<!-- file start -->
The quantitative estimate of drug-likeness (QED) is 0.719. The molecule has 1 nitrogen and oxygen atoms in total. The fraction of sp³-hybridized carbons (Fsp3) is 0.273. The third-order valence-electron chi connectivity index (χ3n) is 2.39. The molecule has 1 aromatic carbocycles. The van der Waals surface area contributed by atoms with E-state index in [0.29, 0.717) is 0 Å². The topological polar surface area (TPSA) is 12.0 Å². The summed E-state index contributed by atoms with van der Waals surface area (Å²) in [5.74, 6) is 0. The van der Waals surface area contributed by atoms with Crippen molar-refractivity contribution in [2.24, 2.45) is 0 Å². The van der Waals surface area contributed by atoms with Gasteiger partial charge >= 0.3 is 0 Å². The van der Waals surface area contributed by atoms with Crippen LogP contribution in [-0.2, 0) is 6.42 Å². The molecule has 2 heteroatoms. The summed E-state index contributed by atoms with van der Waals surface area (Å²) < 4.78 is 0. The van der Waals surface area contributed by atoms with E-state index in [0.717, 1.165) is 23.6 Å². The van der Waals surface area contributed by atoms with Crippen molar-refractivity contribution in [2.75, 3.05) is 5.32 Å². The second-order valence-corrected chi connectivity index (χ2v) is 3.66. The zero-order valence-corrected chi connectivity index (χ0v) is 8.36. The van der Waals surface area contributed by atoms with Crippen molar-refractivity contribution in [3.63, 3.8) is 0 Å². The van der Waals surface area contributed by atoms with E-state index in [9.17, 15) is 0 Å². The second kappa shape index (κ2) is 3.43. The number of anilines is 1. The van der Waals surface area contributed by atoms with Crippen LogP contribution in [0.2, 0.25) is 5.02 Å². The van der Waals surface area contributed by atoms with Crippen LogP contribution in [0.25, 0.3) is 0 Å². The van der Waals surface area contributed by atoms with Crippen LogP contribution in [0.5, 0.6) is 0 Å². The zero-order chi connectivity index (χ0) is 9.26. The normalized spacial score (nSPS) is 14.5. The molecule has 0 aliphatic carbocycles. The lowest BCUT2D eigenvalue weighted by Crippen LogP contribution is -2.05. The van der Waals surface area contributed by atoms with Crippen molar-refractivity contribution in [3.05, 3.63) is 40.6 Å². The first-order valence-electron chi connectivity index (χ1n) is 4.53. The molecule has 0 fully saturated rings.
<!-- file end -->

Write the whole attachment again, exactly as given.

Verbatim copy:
The quantitative estimate of drug-likeness (QED) is 0.719. The molecule has 1 nitrogen and oxygen atoms in total. The fraction of sp³-hybridized carbons (Fsp3) is 0.273. The third-order valence-electron chi connectivity index (χ3n) is 2.39. The molecule has 1 aromatic carbocycles. The van der Waals surface area contributed by atoms with E-state index in [0.29, 0.717) is 0 Å². The topological polar surface area (TPSA) is 12.0 Å². The summed E-state index contributed by atoms with van der Waals surface area (Å²) in [5.74, 6) is 0. The van der Waals surface area contributed by atoms with Crippen molar-refractivity contribution in [2.24, 2.45) is 0 Å². The van der Waals surface area contributed by atoms with Gasteiger partial charge >= 0.3 is 0 Å². The van der Waals surface area contributed by atoms with Crippen LogP contribution in [-0.2, 0) is 6.42 Å². The molecule has 2 heteroatoms. The summed E-state index contributed by atoms with van der Waals surface area (Å²) < 4.78 is 0. The van der Waals surface area contributed by atoms with E-state index in [0.717, 1.165) is 23.6 Å². The van der Waals surface area contributed by atoms with Crippen molar-refractivity contribution in [2.75, 3.05) is 5.32 Å². The second-order valence-corrected chi connectivity index (χ2v) is 3.66. The zero-order valence-corrected chi connectivity index (χ0v) is 8.36. The van der Waals surface area contributed by atoms with Crippen molar-refractivity contribution in [3.63, 3.8) is 0 Å². The van der Waals surface area contributed by atoms with E-state index in [9.17, 15) is 0 Å². The second kappa shape index (κ2) is 3.43. The number of anilines is 1. The van der Waals surface area contributed by atoms with Crippen LogP contribution in [0.2, 0.25) is 5.02 Å². The van der Waals surface area contributed by atoms with Crippen LogP contribution in [0.25, 0.3) is 0 Å². The van der Waals surface area contributed by atoms with Crippen LogP contribution in [0.5, 0.6) is 0 Å². The zero-order chi connectivity index (χ0) is 9.26. The normalized spacial score (nSPS) is 14.5. The molecule has 0 aliphatic carbocycles. The lowest BCUT2D eigenvalue weighted by Crippen LogP contribution is -2.05. The van der Waals surface area contributed by atoms with Crippen molar-refractivity contribution in [3.05, 3.63) is 40.6 Å². The first-order valence-electron chi connectivity index (χ1n) is 4.53. The molecule has 0 fully saturated rings.